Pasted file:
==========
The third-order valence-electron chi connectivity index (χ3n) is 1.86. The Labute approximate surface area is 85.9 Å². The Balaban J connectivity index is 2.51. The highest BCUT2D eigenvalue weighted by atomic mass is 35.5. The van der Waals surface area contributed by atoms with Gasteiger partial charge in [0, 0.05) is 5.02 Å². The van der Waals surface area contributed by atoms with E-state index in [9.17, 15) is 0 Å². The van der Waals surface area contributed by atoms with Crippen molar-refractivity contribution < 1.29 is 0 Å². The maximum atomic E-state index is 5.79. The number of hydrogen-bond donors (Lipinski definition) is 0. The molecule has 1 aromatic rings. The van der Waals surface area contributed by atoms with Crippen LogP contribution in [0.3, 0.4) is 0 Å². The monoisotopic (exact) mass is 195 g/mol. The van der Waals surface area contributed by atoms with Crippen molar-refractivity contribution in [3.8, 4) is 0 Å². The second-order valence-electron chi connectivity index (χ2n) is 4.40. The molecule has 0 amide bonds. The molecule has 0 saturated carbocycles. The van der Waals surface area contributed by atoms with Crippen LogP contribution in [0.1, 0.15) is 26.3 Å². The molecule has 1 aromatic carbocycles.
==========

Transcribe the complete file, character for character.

The third-order valence-electron chi connectivity index (χ3n) is 1.86. The Labute approximate surface area is 85.9 Å². The Balaban J connectivity index is 2.51. The highest BCUT2D eigenvalue weighted by atomic mass is 35.5. The van der Waals surface area contributed by atoms with Gasteiger partial charge in [0, 0.05) is 5.02 Å². The van der Waals surface area contributed by atoms with E-state index in [9.17, 15) is 0 Å². The van der Waals surface area contributed by atoms with Crippen molar-refractivity contribution < 1.29 is 0 Å². The maximum atomic E-state index is 5.79. The number of hydrogen-bond donors (Lipinski definition) is 0. The molecule has 1 aromatic rings. The van der Waals surface area contributed by atoms with Crippen LogP contribution in [0.3, 0.4) is 0 Å². The monoisotopic (exact) mass is 195 g/mol. The van der Waals surface area contributed by atoms with Crippen molar-refractivity contribution in [3.8, 4) is 0 Å². The second-order valence-electron chi connectivity index (χ2n) is 4.40. The molecule has 0 amide bonds. The molecule has 0 saturated carbocycles. The van der Waals surface area contributed by atoms with Crippen LogP contribution in [0.1, 0.15) is 26.3 Å². The molecule has 1 aromatic carbocycles.